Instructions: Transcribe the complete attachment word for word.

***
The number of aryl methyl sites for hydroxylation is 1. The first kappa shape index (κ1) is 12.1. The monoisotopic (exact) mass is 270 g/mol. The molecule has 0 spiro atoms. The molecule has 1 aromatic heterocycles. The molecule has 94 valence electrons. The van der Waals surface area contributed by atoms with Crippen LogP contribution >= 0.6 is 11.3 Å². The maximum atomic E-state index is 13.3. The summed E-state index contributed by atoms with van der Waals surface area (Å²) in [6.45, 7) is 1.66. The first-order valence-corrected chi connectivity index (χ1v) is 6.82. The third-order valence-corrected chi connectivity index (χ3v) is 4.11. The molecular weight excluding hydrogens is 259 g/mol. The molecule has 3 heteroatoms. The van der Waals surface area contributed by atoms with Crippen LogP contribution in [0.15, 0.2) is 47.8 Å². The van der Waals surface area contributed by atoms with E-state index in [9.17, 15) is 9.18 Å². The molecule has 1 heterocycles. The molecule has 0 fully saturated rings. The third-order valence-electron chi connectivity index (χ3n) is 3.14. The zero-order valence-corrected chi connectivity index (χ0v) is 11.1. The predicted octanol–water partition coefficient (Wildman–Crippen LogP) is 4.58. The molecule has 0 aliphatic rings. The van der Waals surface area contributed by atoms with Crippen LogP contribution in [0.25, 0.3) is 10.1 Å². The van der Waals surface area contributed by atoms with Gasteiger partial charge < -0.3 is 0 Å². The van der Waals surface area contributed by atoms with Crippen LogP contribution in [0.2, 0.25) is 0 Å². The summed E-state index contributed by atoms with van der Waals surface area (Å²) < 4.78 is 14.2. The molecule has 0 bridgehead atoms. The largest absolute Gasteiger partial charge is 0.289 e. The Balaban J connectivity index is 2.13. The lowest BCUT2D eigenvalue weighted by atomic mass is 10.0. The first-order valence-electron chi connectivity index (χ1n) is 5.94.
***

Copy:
The number of aryl methyl sites for hydroxylation is 1. The first kappa shape index (κ1) is 12.1. The monoisotopic (exact) mass is 270 g/mol. The molecule has 0 spiro atoms. The molecule has 1 aromatic heterocycles. The molecule has 94 valence electrons. The van der Waals surface area contributed by atoms with Crippen LogP contribution >= 0.6 is 11.3 Å². The maximum atomic E-state index is 13.3. The summed E-state index contributed by atoms with van der Waals surface area (Å²) in [6.45, 7) is 1.66. The first-order valence-corrected chi connectivity index (χ1v) is 6.82. The third-order valence-corrected chi connectivity index (χ3v) is 4.11. The molecular weight excluding hydrogens is 259 g/mol. The molecule has 3 heteroatoms. The van der Waals surface area contributed by atoms with Crippen LogP contribution in [0.15, 0.2) is 47.8 Å². The van der Waals surface area contributed by atoms with E-state index in [9.17, 15) is 9.18 Å². The molecule has 1 heterocycles. The molecule has 0 fully saturated rings. The third-order valence-electron chi connectivity index (χ3n) is 3.14. The zero-order valence-corrected chi connectivity index (χ0v) is 11.1. The predicted octanol–water partition coefficient (Wildman–Crippen LogP) is 4.58. The molecule has 0 aliphatic rings. The van der Waals surface area contributed by atoms with Crippen LogP contribution in [0.25, 0.3) is 10.1 Å². The van der Waals surface area contributed by atoms with Gasteiger partial charge < -0.3 is 0 Å². The van der Waals surface area contributed by atoms with Crippen LogP contribution in [0.2, 0.25) is 0 Å². The summed E-state index contributed by atoms with van der Waals surface area (Å²) < 4.78 is 14.2. The molecule has 0 bridgehead atoms. The largest absolute Gasteiger partial charge is 0.289 e. The Balaban J connectivity index is 2.13. The lowest BCUT2D eigenvalue weighted by atomic mass is 10.0. The first-order valence-electron chi connectivity index (χ1n) is 5.94.